|Cast||Charles (Charlie) Chaplin, Claire Bloom, Nigel Bruce, Buster Keaton, Sydney Earle Chaplin, Wheeler Dryden & Norman Lloyd|
|Size||40″x30″ inches (Single sheet or standard movie poster size)|
|Condition||★★★★ Near Mint|
|Printer||Jayaraman Litho Press Madras|
|Packing||Rolled into unbreakable tube|
Charlie Chaplin Limelight poster for sale.
Featured here is an original vintage movie poster of the Charlie Chaplin comedy, Limelight (1952).
This is an actual surviving poster of Limelight, which was released in India by the National Film Development Corporation of India (NFDC).
Limelight is the only film for which Charlie Chaplin received an Academy Award (the rest being honorary awards), making this poster highly collectible.
Designed, printed and circulated in India (somewhere in the 1970s) during the film’s release in India, this original Charlie Chaplin movie poster was originally intended for publicity but never ended up being used.
The poster features a black and white still photograph of Charlie Chaplin from the film at its center. It capitalizes on the film’s Academy Award for best original music score. The poster mentions Chaplin with his original first name “Charles.”
Limelight is a 1952 comedy written, directed by and starring Charlie Chaplin. The film’s musical score was composed by Chaplin and arranged by Ray Rasch.
The film was released amidst great scandal. While touring for the film, Chaplin was refused reentry into the United States. The film was subsequently passed over by many theaters. In 1972, the film was given a wide U.S. release and honored at the Academy Awards.
Chaplin is reported to have told his older sons that he expected Limelight to be his last film. Limelight was made during a time where Chaplin was starting to lose his audience, and the fading success of his real life was mirrored by his character in the film. Hence, many believe Limelight to be somewhat autobiographical.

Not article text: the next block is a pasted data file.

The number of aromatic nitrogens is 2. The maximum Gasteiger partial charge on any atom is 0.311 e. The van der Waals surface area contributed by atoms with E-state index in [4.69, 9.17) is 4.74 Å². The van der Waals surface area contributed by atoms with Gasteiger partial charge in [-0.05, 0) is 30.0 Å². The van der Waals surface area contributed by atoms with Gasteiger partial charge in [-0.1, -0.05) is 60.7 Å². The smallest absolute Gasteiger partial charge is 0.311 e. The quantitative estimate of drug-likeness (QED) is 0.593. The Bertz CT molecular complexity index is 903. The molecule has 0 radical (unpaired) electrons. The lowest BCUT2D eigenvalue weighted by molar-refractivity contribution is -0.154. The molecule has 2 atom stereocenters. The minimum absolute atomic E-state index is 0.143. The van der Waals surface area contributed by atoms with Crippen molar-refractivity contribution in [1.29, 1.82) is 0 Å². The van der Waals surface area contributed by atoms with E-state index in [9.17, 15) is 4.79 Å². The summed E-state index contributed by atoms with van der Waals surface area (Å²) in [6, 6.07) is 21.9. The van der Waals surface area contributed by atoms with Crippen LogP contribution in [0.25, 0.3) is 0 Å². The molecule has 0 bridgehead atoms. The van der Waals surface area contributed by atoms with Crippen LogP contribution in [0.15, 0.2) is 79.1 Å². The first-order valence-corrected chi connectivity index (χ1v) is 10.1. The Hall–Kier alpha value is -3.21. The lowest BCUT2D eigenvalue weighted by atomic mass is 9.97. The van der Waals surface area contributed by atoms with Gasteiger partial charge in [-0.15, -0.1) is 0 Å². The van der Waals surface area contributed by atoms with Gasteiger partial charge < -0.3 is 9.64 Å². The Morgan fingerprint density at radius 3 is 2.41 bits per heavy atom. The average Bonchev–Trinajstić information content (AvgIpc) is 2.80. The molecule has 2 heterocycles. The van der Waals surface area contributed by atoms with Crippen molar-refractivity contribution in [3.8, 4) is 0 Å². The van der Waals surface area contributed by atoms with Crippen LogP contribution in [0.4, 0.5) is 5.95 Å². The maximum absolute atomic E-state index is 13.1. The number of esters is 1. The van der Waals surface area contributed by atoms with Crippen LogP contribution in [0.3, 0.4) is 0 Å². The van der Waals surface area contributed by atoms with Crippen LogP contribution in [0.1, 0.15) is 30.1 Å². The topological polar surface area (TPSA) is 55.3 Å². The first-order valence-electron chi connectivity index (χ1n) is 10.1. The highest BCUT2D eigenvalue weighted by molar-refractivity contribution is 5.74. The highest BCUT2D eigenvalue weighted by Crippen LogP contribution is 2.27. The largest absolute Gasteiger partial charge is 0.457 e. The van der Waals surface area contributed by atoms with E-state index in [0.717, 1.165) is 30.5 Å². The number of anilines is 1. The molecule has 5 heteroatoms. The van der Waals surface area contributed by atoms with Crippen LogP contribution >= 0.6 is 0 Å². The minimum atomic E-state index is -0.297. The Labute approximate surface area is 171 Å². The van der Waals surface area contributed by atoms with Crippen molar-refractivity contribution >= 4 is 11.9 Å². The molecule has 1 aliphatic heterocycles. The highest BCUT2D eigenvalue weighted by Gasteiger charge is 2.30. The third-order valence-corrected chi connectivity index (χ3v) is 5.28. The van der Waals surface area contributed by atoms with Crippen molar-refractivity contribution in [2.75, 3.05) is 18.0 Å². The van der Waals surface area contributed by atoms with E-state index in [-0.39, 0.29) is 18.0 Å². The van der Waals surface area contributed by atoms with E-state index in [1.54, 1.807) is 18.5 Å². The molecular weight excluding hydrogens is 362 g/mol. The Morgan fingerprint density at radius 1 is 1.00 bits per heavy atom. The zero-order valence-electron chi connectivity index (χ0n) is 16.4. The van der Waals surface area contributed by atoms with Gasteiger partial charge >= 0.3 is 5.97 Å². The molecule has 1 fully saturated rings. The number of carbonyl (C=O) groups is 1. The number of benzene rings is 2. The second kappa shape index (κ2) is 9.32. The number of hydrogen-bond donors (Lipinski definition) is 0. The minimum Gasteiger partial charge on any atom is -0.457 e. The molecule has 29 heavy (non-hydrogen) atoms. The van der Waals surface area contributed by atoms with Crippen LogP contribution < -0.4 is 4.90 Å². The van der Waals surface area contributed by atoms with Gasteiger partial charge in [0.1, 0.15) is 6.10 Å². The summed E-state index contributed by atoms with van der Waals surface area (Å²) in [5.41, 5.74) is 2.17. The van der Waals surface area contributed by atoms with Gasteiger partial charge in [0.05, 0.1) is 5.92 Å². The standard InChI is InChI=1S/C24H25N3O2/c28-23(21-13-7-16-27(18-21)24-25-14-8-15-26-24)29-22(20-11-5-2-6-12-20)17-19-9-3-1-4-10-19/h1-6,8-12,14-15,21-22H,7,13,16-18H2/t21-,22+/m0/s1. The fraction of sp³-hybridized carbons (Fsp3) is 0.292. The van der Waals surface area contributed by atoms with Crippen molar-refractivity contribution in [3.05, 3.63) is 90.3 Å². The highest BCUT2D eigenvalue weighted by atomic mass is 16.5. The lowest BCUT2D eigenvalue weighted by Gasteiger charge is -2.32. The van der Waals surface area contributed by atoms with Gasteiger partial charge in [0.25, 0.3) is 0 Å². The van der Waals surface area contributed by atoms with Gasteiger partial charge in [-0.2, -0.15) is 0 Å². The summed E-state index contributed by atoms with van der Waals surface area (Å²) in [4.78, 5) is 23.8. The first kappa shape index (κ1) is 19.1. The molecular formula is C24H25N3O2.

While touring Britain to promote the film Chaplin learned that he had been refused a reentry visa to the United States because of his alleged communist sympathies, and many American theaters refused to play Limelight. It was not until 1972 that the film was finally seen in wide American release, and Chaplin, Larry Russell, and Ray Rasch received the Oscar for best original score.
The film was massively popular in Japan, Europe and around the world. In the US, however, it was a relative disappointment, only taking in $1 million.
In 1972, twenty years after the film’s first release, Chaplin and his musical collaborators Raymond Rasch and Larry Russell were awarded an Oscar for Best Original Dramatic Score. It was the only competitive Academy Award Chaplin ever received (He had previously received two Honorary Oscars.)